# Generalized Additive Models (GAM)¶

**Note**: GAM models are currently experimental.

## Introduction¶

A Generalized Additive Model (GAM) is a type of Generalized Linear Model (GLM) where the linear predictor has a linear relationship with predictor variables and smooth functions of predictor variables. H2O’s GAM implementation is closely based on the approach described in “Generalized Additive Models: An Introduction with R, Texts in Statistical Science [1]” by Simon N. Wood. Another useful resource on GAMs can be found in “Generalized Additive Models” by T.J. Hastie and R.J. Tibshirani [2].

## Defining a GAM Model¶

Parameters are optional unless specified as *required*. GAM shares many GLM parameters.

### Algorithm-specific parameters¶

**bs**: An array specifying the spline types for each GAM predictor. You must include one value for each GAM predictor. One of:`0`

(default) specifies cubic regression spline.`1`

specifies thin plate regression with knots.`2`

specifies monotone splines (or I-splines).`3`

specifies NBSplineTypeI M-splines (which can support any polynomial order).

**gam_columns**:*Required*Include an array of column names representing the smoothing terms used for prediction. GAM will build a smoother for each specified column.**keep_gam_cols**: Specify whether to save keys storing GAM columns. This option defaults to`False`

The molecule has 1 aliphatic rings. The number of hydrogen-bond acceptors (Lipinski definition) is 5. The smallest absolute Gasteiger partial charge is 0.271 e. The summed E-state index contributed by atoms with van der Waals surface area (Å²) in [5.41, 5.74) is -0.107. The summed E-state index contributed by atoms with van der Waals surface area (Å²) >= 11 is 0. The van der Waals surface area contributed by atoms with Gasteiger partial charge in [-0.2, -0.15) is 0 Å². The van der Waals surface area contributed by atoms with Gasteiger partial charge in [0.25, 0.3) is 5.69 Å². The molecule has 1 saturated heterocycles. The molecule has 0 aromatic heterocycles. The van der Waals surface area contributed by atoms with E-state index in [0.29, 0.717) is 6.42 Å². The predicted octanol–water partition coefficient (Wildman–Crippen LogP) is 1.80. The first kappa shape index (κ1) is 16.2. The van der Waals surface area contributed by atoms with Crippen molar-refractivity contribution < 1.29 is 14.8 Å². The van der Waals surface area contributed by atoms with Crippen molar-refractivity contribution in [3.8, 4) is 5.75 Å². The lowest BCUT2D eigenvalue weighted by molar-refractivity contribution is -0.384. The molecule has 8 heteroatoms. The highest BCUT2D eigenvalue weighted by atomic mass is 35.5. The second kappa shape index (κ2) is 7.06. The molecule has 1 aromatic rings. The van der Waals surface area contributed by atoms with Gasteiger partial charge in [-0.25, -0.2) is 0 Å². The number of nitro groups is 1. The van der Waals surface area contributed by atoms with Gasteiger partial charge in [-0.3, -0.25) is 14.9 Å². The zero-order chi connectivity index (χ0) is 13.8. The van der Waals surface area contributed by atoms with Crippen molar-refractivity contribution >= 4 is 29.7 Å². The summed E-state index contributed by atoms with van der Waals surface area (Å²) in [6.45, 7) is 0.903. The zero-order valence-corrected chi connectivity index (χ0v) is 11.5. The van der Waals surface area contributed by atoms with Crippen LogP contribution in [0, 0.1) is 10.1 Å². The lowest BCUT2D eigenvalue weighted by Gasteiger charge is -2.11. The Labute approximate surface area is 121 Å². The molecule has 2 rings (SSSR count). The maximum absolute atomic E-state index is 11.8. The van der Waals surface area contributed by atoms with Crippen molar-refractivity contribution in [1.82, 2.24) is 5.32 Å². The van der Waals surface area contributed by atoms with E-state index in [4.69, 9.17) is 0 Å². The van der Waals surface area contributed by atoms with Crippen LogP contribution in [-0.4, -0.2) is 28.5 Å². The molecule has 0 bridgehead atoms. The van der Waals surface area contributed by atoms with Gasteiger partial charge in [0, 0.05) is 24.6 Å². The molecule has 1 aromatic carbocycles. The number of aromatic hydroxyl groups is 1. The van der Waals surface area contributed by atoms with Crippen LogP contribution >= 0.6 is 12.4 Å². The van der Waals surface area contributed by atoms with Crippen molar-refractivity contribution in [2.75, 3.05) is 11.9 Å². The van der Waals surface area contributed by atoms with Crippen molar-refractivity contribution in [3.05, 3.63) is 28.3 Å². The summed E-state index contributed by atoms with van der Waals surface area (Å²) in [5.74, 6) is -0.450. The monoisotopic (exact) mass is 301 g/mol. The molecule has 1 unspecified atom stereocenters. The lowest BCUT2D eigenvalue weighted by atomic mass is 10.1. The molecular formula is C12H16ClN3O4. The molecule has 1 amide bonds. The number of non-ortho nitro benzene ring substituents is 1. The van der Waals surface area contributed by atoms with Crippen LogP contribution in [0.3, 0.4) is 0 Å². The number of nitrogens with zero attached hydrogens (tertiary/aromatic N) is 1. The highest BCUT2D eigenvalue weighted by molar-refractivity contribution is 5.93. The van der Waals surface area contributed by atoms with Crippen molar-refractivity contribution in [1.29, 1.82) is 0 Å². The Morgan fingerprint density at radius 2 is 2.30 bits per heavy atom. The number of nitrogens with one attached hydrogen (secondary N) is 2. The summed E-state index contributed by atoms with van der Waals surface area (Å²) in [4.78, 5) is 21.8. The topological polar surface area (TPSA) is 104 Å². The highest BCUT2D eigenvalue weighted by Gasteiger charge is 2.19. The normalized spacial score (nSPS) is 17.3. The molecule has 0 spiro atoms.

(disabled).**knot_ids**: A string array storing frame keys/IDs that contain knot locations. Specify one value for each GAM column specified in`gam_columns`

.**num_knots**: An array that specifies the number of knots for each predictor specified in`gam_columns`

.**scale**: An array specifying the smoothing parameter for GAM. If specified, must be the same length as`gam_columns`

.**scale_tp_penalty_mat**: Scale penalty matrix for thin plate smoothers. This option defaults to`False`

.**splines_non_negative**: (Applicable for I-spline or`bs=2`

only) Set this option to`True`

if the I-splines are monotonically increasing (or monotonically non-decreasing). Set this option to`False`

if the I-splines are monotonically decreasing (or monotonically non-increasing). If specified, this option must be the same size as`gam_columns`

. Values for other spline types will be ignored. This option defaults to`True`

(enabled).**spline_orders**: Order of I-splines (also known as monotone splines) and NBSplineTypeI M-splines used for GAM predictors. For I-splines, the`spline_orders`

will be the same as the polynomials used to generate the splines. For M-splines, the polynomials will be`spline_orders`

\(-1\). For example,`spline_orders=3`

for I-splines means a polynomial of order 3 will be used in the splines while for M-splines it means a polynomial of order 2 will be used. If specified, this option must be the same size as`gam_columns`

. Values for`bs=0`